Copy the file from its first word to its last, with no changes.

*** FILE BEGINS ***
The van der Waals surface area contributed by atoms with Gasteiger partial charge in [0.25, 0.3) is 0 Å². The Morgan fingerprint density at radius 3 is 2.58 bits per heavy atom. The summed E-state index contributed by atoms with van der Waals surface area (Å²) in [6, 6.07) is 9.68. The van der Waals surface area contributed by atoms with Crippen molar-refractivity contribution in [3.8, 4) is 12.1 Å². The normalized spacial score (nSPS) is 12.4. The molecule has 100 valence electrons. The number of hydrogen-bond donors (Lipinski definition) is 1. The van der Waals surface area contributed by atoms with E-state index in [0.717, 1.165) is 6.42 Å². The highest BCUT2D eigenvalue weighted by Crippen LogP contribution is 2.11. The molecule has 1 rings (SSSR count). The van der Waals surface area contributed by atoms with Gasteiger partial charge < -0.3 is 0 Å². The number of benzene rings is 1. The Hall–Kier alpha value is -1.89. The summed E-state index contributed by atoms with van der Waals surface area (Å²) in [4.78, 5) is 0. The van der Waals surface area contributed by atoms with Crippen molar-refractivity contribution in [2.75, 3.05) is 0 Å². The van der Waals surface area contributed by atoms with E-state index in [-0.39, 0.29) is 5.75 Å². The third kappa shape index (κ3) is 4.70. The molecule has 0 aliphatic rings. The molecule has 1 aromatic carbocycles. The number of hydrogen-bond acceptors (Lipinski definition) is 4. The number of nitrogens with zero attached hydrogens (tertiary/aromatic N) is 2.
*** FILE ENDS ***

The van der Waals surface area contributed by atoms with Gasteiger partial charge in [0.25, 0.3) is 0 Å². The Morgan fingerprint density at radius 3 is 2.58 bits per heavy atom. The summed E-state index contributed by atoms with van der Waals surface area (Å²) in [6, 6.07) is 9.68. The van der Waals surface area contributed by atoms with Crippen molar-refractivity contribution in [3.8, 4) is 12.1 Å². The normalized spacial score (nSPS) is 12.4. The molecule has 100 valence electrons. The number of hydrogen-bond donors (Lipinski definition) is 1. The van der Waals surface area contributed by atoms with E-state index in [0.717, 1.165) is 6.42 Å². The highest BCUT2D eigenvalue weighted by Crippen LogP contribution is 2.11. The molecule has 1 rings (SSSR count). The van der Waals surface area contributed by atoms with Gasteiger partial charge < -0.3 is 0 Å². The number of benzene rings is 1. The Hall–Kier alpha value is -1.89. The summed E-state index contributed by atoms with van der Waals surface area (Å²) in [4.78, 5) is 0. The van der Waals surface area contributed by atoms with Crippen molar-refractivity contribution in [2.75, 3.05) is 0 Å². The van der Waals surface area contributed by atoms with E-state index in [-0.39, 0.29) is 5.75 Å². The third kappa shape index (κ3) is 4.70. The molecule has 0 aliphatic rings. The molecule has 1 aromatic carbocycles. The number of hydrogen-bond acceptors (Lipinski definition) is 4. The number of nitrogens with zero attached hydrogens (tertiary/aromatic N) is 2.